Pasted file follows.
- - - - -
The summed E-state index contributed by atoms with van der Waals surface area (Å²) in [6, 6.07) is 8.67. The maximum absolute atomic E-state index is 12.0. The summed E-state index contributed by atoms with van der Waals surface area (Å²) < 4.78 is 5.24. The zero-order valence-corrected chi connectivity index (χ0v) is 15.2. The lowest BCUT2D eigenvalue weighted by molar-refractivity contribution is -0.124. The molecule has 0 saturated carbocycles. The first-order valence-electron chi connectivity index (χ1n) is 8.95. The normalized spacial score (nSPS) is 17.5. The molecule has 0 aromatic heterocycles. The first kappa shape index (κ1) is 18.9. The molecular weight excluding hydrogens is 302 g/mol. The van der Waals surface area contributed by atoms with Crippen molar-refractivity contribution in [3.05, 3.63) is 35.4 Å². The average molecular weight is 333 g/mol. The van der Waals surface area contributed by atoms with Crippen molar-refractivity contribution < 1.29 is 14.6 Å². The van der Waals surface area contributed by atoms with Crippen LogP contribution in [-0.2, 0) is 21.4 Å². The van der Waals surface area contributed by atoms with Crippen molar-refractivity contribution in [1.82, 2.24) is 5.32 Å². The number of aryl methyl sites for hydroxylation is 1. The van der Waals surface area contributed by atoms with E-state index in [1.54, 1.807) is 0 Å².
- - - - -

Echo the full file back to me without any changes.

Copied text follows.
The summed E-state index contributed by atoms with van der Waals surface area (Å²) in [6, 6.07) is 8.67. The maximum absolute atomic E-state index is 12.0. The summed E-state index contributed by atoms with van der Waals surface area (Å²) < 4.78 is 5.24. The zero-order valence-corrected chi connectivity index (χ0v) is 15.2. The lowest BCUT2D eigenvalue weighted by molar-refractivity contribution is -0.124. The molecule has 0 saturated carbocycles. The first-order valence-electron chi connectivity index (χ1n) is 8.95. The normalized spacial score (nSPS) is 17.5. The molecule has 0 aromatic heterocycles. The first kappa shape index (κ1) is 18.9. The molecular weight excluding hydrogens is 302 g/mol. The van der Waals surface area contributed by atoms with Crippen molar-refractivity contribution in [3.05, 3.63) is 35.4 Å². The average molecular weight is 333 g/mol. The van der Waals surface area contributed by atoms with Crippen molar-refractivity contribution < 1.29 is 14.6 Å². The van der Waals surface area contributed by atoms with Crippen LogP contribution in [-0.2, 0) is 21.4 Å². The van der Waals surface area contributed by atoms with Crippen molar-refractivity contribution in [1.82, 2.24) is 5.32 Å². The number of aryl methyl sites for hydroxylation is 1. The van der Waals surface area contributed by atoms with E-state index in [1.54, 1.807) is 0 Å².